Estimated reading time: 3 minutes, 58 seconds

There is no doubt that correctly managing data is the key to success in the non-profit world. Yet, that is often easier said then done, non-profits have an overwhelming amount of data. The data encompasses the entire organization from tracking donors and gifts, to coordinating volunteers and events. Often non-profits deal with the myriad of data by running multiple databases, one for each facet of the organization. Unfortunately, while the databases work fine for holding the information, most are stand-alone. In addition, in order for databases to be useful they require constant update.


As non-profits explore new methods of collecting data such as social media and other online sources, the influx of data increases which only makes it harder to keep the databases updated. According to Lisa Colton of Darim, “Your data is thrown in too many directions to be useful” and the result is, “Many organizations are using multiple, closed systems, which results in inefficiencies at best (for example entering a new member in 4 places), and missed opportunities and errors more often“. With non-profits reacting to the economic downturn by reducing staff, the result is less people to enter the data. This leads to missed information and missed opportunities.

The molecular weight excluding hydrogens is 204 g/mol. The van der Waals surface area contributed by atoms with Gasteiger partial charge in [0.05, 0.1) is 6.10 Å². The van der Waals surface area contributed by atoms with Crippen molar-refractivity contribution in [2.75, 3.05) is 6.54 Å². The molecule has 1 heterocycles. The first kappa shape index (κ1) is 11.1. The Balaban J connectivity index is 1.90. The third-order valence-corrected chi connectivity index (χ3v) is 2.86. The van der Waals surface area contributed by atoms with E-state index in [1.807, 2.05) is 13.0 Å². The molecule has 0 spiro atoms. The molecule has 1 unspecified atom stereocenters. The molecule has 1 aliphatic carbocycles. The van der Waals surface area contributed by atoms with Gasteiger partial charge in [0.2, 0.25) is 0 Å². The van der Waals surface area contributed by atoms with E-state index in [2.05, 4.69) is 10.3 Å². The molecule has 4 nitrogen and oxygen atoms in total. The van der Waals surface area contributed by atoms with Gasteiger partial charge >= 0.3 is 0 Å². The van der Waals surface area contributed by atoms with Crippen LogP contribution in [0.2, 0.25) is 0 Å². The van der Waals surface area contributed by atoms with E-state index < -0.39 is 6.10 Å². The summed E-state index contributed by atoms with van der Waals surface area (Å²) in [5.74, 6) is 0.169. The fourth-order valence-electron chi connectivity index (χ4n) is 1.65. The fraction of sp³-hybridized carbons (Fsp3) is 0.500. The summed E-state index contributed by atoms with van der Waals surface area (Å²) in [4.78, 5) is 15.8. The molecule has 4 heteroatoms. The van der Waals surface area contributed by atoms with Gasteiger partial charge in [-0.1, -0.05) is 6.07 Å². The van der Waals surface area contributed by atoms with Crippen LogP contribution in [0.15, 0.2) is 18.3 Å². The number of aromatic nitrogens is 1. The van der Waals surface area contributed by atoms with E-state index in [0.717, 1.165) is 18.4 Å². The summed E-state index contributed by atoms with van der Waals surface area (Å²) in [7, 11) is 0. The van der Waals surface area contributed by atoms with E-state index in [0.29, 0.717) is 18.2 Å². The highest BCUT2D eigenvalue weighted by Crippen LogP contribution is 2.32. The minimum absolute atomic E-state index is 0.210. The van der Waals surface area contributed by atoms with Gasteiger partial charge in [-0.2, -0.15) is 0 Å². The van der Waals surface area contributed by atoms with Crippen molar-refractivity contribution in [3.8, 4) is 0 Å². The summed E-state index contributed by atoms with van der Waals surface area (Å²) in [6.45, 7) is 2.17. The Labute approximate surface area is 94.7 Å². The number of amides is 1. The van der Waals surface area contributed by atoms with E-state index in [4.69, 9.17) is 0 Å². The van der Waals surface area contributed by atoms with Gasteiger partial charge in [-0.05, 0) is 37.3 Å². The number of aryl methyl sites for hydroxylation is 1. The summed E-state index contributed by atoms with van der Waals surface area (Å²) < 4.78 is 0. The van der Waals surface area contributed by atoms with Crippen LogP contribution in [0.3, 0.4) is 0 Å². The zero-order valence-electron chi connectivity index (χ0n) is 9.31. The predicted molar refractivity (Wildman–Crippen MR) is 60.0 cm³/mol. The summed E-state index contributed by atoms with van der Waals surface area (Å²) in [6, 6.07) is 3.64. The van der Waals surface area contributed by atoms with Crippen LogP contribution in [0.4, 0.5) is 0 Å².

Cathy Folkes from Adcieo sums it up best; she says, “We live in an instant gratification society. Cathy explains, “If someone donates to your organization, whether it is large or small, you need to respond immediately and the response must be personal“. Nothing turns a longtime donor off faster then a generic “Dear Participant” letter received a month after the event. Cathy believes integration will prevent non-profits from missing key opportunities to build relationships.

Integrated systems are also beneficial because non-profits often experience a high turnover. A constituent relationship management system provides a central system that everyone knows how to access. This eliminates the situation of “only John Smith knows how to do that”. Cathy also indicates that non-profits find themselves collecting data but once they have the data they don’t know what to do with it. A CRM helps them create a process for sorting the information. The non-profit can then focus on building long-term relationships with the donors. New software systems like Common Ground by Convio offer a Constituent Relationship Management system that consolidates everything into one package. Every database for every aspect of the organization including volunteers, donors and upcoming fundraising events is in one location accessible to anyone within the organization with proper access.